Menu Close

Author: Greg Madison

Death Tax Woes: Don’t Make the Same Mistake Tony Soprano Did – Money Morning

We were all shocked by the sudden, untimely death of James Gandolfini. Gandolfini was an immensely gifted actor who changed the face of television entertainment in the role of Anthony “Tony” Soprano, a deeply troubled gangster-in-therapy, who had to balance obligations to his family… and his Family.

By all accounts, James Gandolfini was generous and kind to family and friends alike. It has been reported that he left a large legacy, in excess of $70 million, to be divided between them. His net worth is an estimate, and his asset inventory hasn’t yet been disclosed, but he did alright for a middle class kid from North Jersey.

Sadly, however, his nearest and dearest won’t see anywhere near the full amount he left behind.

It turns out that James Gandolfini was generous – to a fault. His wish was that his legacy, in the form of real estate and other assets in the United States and Italy, be distributed in large chunks, the largest in a trust for his 13-year old son, Michael and 8-month old daughter, Liliana. His widow, Deborah Lin, is set to receive 20% of his estate. The will stipulates that the shares to be doled out after taxes.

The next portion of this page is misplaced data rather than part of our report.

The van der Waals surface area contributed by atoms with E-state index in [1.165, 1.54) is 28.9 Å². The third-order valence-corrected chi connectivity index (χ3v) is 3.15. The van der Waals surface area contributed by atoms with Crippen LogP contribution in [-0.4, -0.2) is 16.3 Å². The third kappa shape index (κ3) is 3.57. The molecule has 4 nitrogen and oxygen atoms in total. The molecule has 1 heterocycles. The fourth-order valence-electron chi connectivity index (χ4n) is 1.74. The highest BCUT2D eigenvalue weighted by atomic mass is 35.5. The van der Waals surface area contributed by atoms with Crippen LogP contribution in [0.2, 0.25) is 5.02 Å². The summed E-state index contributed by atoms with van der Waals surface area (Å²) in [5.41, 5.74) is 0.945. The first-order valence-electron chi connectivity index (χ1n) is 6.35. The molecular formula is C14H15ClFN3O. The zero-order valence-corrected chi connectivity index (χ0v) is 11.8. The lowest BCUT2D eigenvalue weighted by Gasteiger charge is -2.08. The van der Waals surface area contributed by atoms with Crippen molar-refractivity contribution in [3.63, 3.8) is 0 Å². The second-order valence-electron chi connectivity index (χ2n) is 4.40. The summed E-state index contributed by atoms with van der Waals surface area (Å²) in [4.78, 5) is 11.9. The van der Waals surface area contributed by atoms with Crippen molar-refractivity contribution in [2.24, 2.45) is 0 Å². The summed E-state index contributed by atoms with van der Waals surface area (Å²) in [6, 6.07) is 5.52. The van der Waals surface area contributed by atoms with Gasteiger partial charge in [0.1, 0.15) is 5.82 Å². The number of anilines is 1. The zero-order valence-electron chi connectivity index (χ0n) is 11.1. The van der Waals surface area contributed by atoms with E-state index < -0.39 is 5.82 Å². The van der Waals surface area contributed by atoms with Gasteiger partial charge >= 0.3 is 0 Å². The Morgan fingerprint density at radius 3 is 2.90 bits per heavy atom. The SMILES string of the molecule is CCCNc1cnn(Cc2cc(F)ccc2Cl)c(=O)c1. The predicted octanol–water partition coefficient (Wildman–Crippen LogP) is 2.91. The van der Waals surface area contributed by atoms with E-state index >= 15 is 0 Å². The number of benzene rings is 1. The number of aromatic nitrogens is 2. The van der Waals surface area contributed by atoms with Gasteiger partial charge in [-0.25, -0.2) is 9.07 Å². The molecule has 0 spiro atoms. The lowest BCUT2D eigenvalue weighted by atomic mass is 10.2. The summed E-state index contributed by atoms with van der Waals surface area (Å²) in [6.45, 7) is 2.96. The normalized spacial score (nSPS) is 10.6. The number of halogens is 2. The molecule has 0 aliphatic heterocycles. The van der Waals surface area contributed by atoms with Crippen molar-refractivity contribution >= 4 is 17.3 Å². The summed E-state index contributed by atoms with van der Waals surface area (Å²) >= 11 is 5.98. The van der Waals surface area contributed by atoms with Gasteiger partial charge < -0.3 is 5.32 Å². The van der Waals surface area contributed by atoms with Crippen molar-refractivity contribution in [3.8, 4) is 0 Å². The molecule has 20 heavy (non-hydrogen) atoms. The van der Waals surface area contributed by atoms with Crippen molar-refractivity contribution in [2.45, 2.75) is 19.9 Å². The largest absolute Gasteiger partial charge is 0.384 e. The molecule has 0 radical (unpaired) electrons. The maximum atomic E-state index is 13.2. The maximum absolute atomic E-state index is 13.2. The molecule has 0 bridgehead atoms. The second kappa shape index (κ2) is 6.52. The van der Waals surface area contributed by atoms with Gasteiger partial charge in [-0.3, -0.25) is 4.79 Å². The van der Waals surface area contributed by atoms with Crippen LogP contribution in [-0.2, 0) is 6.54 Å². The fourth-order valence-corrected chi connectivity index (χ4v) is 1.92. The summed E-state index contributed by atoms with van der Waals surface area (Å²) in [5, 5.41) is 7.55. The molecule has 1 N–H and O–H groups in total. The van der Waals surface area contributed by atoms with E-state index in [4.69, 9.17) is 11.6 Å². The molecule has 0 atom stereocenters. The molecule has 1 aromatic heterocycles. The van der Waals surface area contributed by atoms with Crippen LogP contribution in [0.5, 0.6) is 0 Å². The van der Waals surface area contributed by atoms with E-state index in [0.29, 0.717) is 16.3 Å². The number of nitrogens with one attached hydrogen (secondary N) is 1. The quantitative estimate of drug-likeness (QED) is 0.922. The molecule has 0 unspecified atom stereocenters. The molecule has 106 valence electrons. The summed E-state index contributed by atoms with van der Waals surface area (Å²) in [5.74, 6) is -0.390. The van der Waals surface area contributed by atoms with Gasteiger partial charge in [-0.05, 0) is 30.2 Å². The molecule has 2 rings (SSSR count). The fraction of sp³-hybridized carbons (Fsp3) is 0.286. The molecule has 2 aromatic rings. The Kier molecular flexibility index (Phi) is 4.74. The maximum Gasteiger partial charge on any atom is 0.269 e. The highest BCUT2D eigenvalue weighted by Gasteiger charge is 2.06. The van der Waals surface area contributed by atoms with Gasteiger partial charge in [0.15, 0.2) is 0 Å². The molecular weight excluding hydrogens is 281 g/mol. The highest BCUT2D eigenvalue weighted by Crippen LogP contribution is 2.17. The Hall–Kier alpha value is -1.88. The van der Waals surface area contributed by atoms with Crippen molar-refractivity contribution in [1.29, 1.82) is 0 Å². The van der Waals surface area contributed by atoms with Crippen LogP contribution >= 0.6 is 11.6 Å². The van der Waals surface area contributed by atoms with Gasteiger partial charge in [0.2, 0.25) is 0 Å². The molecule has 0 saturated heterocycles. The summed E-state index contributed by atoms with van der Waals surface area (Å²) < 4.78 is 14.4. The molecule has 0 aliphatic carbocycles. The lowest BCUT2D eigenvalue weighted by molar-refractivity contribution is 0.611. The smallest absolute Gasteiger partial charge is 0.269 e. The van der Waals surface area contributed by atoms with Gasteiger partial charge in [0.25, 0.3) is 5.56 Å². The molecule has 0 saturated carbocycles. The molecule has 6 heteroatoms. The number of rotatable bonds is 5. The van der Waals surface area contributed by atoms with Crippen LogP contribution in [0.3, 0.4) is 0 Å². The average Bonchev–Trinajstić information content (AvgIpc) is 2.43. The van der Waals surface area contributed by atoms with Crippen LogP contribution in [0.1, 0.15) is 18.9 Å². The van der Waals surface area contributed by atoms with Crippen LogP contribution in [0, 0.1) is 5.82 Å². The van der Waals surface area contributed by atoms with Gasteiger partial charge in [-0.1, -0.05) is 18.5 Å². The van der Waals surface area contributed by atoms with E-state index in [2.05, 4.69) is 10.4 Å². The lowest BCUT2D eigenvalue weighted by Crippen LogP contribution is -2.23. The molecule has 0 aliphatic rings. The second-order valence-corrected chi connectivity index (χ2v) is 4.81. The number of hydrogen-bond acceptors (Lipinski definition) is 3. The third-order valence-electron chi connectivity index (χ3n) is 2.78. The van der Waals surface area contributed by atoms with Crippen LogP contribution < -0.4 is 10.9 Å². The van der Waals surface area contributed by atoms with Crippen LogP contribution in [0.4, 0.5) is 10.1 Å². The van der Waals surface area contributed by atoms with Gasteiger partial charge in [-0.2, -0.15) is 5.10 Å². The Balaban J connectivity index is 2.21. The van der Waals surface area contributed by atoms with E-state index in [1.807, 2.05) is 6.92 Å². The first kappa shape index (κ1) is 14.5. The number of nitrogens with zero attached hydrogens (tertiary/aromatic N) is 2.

To continue reading, please click here…

Dark Pools of Liquidity Are a Big Problem for Free Markets – Money Morning

Everything runs on liquidity. Unless you know something I don’t, that dollar bill in your pocket is just as likely to buy a can of Pabst Blue Ribbon today as it was yesterday, and will be tomorrow.

Or you could sell 1,000 lbs. of gold – if you have that lying around – without fear of completely scuttling the global gold market. Your bank has to have cash, liquidity, lying around somewhere in the back if it wants to stay in business.

And in many cases, it’s easy to see or verify this liquidity. It helps everyone feel better about doing anything.

Big Problems: These Countries Are Facing Demographic Time Bombs – Money Morning

When a big economy hits the shoals, there are options.

You can take a Keynesian approach. You can take a Friedmanian approach. There are Bernankes, there are Nodas , the Austrian School, the Chicago School, expansion and contraction – however a government wants to play it, whatever the ideology, there are options and precedents for getting the economy going again.